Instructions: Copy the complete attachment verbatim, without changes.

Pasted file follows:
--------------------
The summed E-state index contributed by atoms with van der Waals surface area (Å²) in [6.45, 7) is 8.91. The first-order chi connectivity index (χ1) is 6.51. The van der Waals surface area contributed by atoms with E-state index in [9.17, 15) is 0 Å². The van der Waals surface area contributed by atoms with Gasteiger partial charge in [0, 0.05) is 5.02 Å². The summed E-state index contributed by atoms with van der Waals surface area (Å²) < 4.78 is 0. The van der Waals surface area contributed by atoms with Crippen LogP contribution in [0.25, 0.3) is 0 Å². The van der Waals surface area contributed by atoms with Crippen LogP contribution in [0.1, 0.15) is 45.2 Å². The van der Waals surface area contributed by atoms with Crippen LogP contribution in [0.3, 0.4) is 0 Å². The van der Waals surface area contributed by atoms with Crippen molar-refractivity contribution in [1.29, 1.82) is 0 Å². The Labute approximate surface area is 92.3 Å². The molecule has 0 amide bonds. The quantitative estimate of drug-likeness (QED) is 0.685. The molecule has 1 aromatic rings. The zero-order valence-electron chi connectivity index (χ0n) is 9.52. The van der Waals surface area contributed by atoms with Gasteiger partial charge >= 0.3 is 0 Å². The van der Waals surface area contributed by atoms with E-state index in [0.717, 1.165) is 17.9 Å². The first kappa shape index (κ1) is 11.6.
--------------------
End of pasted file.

The summed E-state index contributed by atoms with van der Waals surface area (Å²) in [6.45, 7) is 8.91. The first-order chi connectivity index (χ1) is 6.51. The van der Waals surface area contributed by atoms with E-state index in [9.17, 15) is 0 Å². The van der Waals surface area contributed by atoms with Gasteiger partial charge in [0, 0.05) is 5.02 Å². The summed E-state index contributed by atoms with van der Waals surface area (Å²) < 4.78 is 0. The van der Waals surface area contributed by atoms with Crippen LogP contribution in [0.25, 0.3) is 0 Å². The van der Waals surface area contributed by atoms with Crippen LogP contribution in [0.1, 0.15) is 45.2 Å². The van der Waals surface area contributed by atoms with Crippen LogP contribution in [0.3, 0.4) is 0 Å². The van der Waals surface area contributed by atoms with Crippen molar-refractivity contribution in [1.29, 1.82) is 0 Å². The Labute approximate surface area is 92.3 Å². The molecule has 0 amide bonds. The quantitative estimate of drug-likeness (QED) is 0.685. The molecule has 1 aromatic rings. The zero-order valence-electron chi connectivity index (χ0n) is 9.52. The van der Waals surface area contributed by atoms with Gasteiger partial charge >= 0.3 is 0 Å². The van der Waals surface area contributed by atoms with E-state index in [0.717, 1.165) is 17.9 Å². The first kappa shape index (κ1) is 11.6.